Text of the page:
For the first time, researchers have confirmed the link between gastrointestinal disorders and the risk of developing Alzheimer's.
Gastrointestinal tract disorders—which can range from diverticulitis and irritable bowel syndrome to hemorrhoids—can leave people with uncomfortable digestive trouble and, in some cases, extreme abdominal pain.
According to new data from Australia's Edith Cowan University, there's a distinct genetic overlap between Alzheimer's disease and certain gastrointestinal disease, including:
Interestingly, the same overlap was not seen among those with inflammatory bowel disease.
To determine the link, researchers evaluated genetic information from 400,000 people who had previously participated in cohort studies.
"Since gut disorders were implicated [in this study], it is logical to expect improved gut health may contribute to a reduced risk of Alzheimer’s disease,” study author Emmanuel Adewuyi PhD, post-doctoral research fellow at Edith Cowan University in Western Australia, told Verywell.
Adewuyi explained that despite the link, there is no proof of causation. In other words, it's not safe to assume that a gastrointestinal disorders will cause Alzheimer's, or vice versa.
Additionally, researchers noted abnormal cholesterol levels were associated with both Alzheimer's and gut disorders. As a result, cholesterol-lowering medications, including statins, may positively influence people with either condition.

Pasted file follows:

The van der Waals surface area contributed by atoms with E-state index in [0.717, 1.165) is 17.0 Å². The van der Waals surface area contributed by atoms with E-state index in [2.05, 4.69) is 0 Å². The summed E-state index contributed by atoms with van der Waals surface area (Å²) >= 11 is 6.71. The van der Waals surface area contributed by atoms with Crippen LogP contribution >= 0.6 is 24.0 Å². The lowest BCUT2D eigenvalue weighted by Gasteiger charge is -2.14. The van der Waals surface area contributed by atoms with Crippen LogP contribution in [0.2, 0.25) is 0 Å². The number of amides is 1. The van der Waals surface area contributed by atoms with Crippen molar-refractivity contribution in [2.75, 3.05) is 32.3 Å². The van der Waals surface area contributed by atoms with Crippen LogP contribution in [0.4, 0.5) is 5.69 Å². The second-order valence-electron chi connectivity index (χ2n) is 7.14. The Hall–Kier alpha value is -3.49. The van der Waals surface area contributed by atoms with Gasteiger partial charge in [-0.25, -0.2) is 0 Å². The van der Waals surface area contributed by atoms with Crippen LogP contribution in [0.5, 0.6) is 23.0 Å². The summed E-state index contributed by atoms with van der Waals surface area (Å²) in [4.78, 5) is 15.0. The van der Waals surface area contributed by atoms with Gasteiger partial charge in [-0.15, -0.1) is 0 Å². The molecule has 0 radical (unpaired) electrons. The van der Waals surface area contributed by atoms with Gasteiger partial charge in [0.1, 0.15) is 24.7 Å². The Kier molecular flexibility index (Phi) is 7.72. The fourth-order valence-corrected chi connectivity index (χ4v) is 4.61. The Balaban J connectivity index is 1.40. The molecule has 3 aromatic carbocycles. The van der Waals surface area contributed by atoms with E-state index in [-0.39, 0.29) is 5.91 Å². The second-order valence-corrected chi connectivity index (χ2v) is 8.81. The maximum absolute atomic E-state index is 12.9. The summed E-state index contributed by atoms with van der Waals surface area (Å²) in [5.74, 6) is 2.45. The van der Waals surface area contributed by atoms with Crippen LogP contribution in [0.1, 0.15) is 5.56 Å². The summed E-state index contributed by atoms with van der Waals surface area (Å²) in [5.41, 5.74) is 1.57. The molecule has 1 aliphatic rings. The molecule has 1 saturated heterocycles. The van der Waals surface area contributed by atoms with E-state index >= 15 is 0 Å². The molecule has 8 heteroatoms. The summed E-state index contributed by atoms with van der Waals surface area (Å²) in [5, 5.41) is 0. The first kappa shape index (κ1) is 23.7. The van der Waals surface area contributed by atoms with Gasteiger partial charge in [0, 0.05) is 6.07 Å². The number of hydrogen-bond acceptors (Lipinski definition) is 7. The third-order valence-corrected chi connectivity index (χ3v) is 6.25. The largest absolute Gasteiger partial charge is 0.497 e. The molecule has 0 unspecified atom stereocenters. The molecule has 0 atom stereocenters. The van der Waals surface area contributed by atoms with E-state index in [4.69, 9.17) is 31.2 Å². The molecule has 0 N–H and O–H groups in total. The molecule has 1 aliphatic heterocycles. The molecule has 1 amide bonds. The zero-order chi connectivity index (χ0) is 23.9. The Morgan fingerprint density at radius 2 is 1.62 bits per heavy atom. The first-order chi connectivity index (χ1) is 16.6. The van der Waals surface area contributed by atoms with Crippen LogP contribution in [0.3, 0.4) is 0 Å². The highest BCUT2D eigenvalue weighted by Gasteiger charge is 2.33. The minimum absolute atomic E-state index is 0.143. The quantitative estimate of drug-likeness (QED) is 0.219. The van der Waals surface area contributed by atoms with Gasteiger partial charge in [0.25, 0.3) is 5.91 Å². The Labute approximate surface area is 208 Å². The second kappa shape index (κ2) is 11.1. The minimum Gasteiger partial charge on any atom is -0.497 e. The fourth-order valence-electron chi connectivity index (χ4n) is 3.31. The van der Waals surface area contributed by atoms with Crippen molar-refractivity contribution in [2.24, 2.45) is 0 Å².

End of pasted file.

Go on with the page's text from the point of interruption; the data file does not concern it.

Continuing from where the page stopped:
Dietary practices can have a profound impact on our overall health. And the findings of this study highlight the importance of managing hyperlipidemia (a high amount of fat in your blood).
The authors of the paper suggest that diet may be effective in preventing and managing hyperlipidemia without the need to use medication, specifically calling out the Mediterranean diet as a dietary pattern that offers benefits both for Alzheimer’s disease and gastrointestinal disorders, including possibly preventing both from occurring.
The Mediterranean diet consists of foods like fruits, vegetables, whole grains, beans, seeds, olive oil, and nuts, and with smaller quantities of foods like lean meats, dairy, and eggs. This dietary pattern is rich in antioxidants and prebiotic fiber.
Finding ways to support your gut health may help reduce your risk of Alzheimer's.